An incoming signal by way of example may be a linear FM or "chirp" signal. It may comprise 2 or 3 sine wave cycles of high frequency. The incoming signal is received by antenna 11 and applied along channel 12 to the SWD 10. In response thereto, a phase coded signal is generated by SWD 10 and applied to transmitter antenna 14 by way of channel 13. Thus, upon receiving a signal, SWD 10 generates a coded signal which is transmitted by antenna 14. The coded signal may uniquely identify an article, vehicle or location with which SWD 10 is associated.
A more detailed illustration of an embodiment of SWD 10 is shown in FIG. 2. Each phase alternative is characterized by one of two parallel transducer configurations. More particularly, an input transducer 15 acts in combination with a coded output transducer 17, and an input transducer 16 acts in combination with a coded output transducer 18 to form a biphase SWD.
An upper conductive bar 15a of transducer 15 is connected by way of a bus 19 to a lower conductor bar 16b of transducer 16, and by way of channel 12 to receiving antenna 11. In addition, a lower conductive bar 15b of transducer 15 is connected to both an upper conductive bar 16a of transducer 16 and to an electrode 20 at ground potential.
Electrode 20 in turn is connected to a lower conductive bar 17b of a transducer 17 and to an upper conductive bar 18a of a transducer 18. Further, an upper conductive bar 17a of transducer 17 is connected by way of an electrode path 21 to a lower conductive bar 18b of transducer 18. Bar 17a is also connected by way of channel 13 to transmitting antenna 14.
In FIG. 2, metalized fingers extend transversely from the bars 15a, 15b, 16a, 16b, 17a, 17b, 18a and 18b of transducers 15-18. The fingers are clustered in groups of four, with each group constituting a single interdigitated bit tap. Input transducers 15 and 16 thus are dual tap transducers comprising taps 50 and 51, respectively. Transducer 17 has four active taps 30 interspersed with as many disabled taps 31 to effect phase reversals in an electrical output signal. Similarly, transducer 18 comprises active taps 40 and selectively disabled taps 41. Each of the taps of transducer 17 are paired in space with a tap from transducer 18.
In accordance with the invention, taps 31 and 41 are disabled one per pair by severing metalized fingers of like polarity from their common conductor bar. By this means, transducers 17 and 18 are coded tap by tap rather than by individual finger alterations.
In operation, an RF signal is received by antenna 11 and applied by way of channel 12 and electrode 19 to input transducers 15 and 16. Electric fields thus generated in the piezoelectric substate between the interdigital fingers of each transducer cause corresponding strains in the surface of the substrate underlying each signal tap. These strains propagate away from the taps of transducers 15 and 16 in the form of acoustic Rayleigh waves, which are sampled by taps 30 and 40 of coded transducers 17 and 18, respectively. The outputs of transducers 17 and 18 are then combined by way of electrode path 21 and channel 13 for use as a uniquely coded signal.
To more clearly illustrate the phase relationships involved in the operation of the transducer configuration of FIG. 2, reference is made to the impulse response diagrams of FIGS. 3a-3c.
The simplest, most direct method for evaluating matched filters is to observe their impulse response, which is a time-reversed copy of the corresponding input signal. To simulate an impulse, a pulse narrower than one half cycle of the center frequency is used. Such a signal is represented in FIG. 3a by a wave in envelope 60 applied by way of channel 12 and path 19 to transducers 15 and 16, respectively.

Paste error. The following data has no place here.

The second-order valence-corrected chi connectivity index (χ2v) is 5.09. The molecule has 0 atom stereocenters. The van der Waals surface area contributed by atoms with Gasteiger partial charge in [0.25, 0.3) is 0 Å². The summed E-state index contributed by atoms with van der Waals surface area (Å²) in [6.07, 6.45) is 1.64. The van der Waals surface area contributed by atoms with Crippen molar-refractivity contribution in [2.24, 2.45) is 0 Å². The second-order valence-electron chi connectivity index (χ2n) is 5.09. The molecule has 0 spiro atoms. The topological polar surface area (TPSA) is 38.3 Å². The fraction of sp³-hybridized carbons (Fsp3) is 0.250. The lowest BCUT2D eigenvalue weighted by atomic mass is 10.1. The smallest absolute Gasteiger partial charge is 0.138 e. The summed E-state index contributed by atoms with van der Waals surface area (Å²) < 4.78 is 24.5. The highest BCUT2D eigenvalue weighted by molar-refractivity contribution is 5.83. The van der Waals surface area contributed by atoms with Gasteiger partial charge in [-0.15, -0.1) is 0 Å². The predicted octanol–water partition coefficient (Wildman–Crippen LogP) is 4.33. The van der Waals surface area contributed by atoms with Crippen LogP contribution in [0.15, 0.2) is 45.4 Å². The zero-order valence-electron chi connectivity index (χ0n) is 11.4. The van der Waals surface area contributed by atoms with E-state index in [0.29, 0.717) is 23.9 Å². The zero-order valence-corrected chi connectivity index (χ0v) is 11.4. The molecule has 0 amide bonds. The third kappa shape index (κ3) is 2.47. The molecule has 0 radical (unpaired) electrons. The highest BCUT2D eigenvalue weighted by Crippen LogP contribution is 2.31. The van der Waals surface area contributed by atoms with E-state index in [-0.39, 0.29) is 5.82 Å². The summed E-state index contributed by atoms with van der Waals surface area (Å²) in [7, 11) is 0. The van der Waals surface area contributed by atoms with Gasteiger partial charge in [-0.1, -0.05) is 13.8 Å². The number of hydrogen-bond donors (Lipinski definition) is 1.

Since the fingers of taps 50 and 51 are alternately connected to the upper and lower conductor bars of transducers 15 and 16, respectively, a signal voltage impressed upon the electrodes causes the strains induced between adjacent fingers to be opposite in phase. The resultant waveforms are illustrated as acoustic waveforms 61 and 62 of FIG. 3a.
Acoustic waveform 61 is induced by transducer 15 and consists of a plurality of pulses, with each pulse having two negative excursions and one positive excursion. By way of contrast, acoustic waveform 62 is generated by transducer 16 and consists of a plurality of pulses having two positive excursions and one negative excursion. Waveforms 61 and 62 have an opposite phase relationship because of the structural difference between transducers 15 and 16.
As an acoustic wave of waveform 61 propagates across the substrate, it is sampled by taps 30 of transducer 17, thereby producing an output electrical signal of waveform 63. Concurrently, an acoustic wave having waveform 62 is sampled by taps 40 of transducer 18 to produce an output electrical signal of waveform 64. Output signals 63 and 64 are then combined by way of electrode path 21 and channel 13. The resultant is then transmitted as a PSK waveform 65 by way of antenna 14. The sudden reversals in polarity caused by disabled taps 31 and 41 divide waveform 65 into segments which may represent a "1" or a "0" in a binary code as illustrated by binary sequence 66, FIG. 3c, wherein a "0" represents a phase reversal.
In accordance with the present invention, there is provided a programmable SWD compatible with automated system tolerance levels to form, from a single master design, transducer electrode masks for a polyphase PSK SWD. By providing pairs of electrode sets at each bit location the spacing are such that electrodes depending from bar 17a or 18b may readily be severed without damage to any operating part of the structure. Each device to be programmed may be manually altered or may be placed in a machine programmed to slice or remove portions of arrays 31 and 41 to render them ineffective. It will be appreciated that antennas 11 and 14 may comprise a single unit serving as both receiver and transmitting antenna. Further, an FM system may be employed as well as the PSK system and may be selected where maximizing input energy in the substrate is desired.
Having described the invention in connection with certain specific embodiments thereof, it is to be understood that further modifications may now suggest themselves to those skilled in the art and it is intended to cover such modifications as fall within the scope of the appended claims.
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|U.S. Classification||333/150, 341/1, 310/313.00R, 310/313.00B|
|International Classification||H03H9/64, H03H9/145, H03H9/42|
|Cooperative Classification||H03H9/6416, H03H9/6406|
|European Classification||H03H9/64D3, H03H9/64D|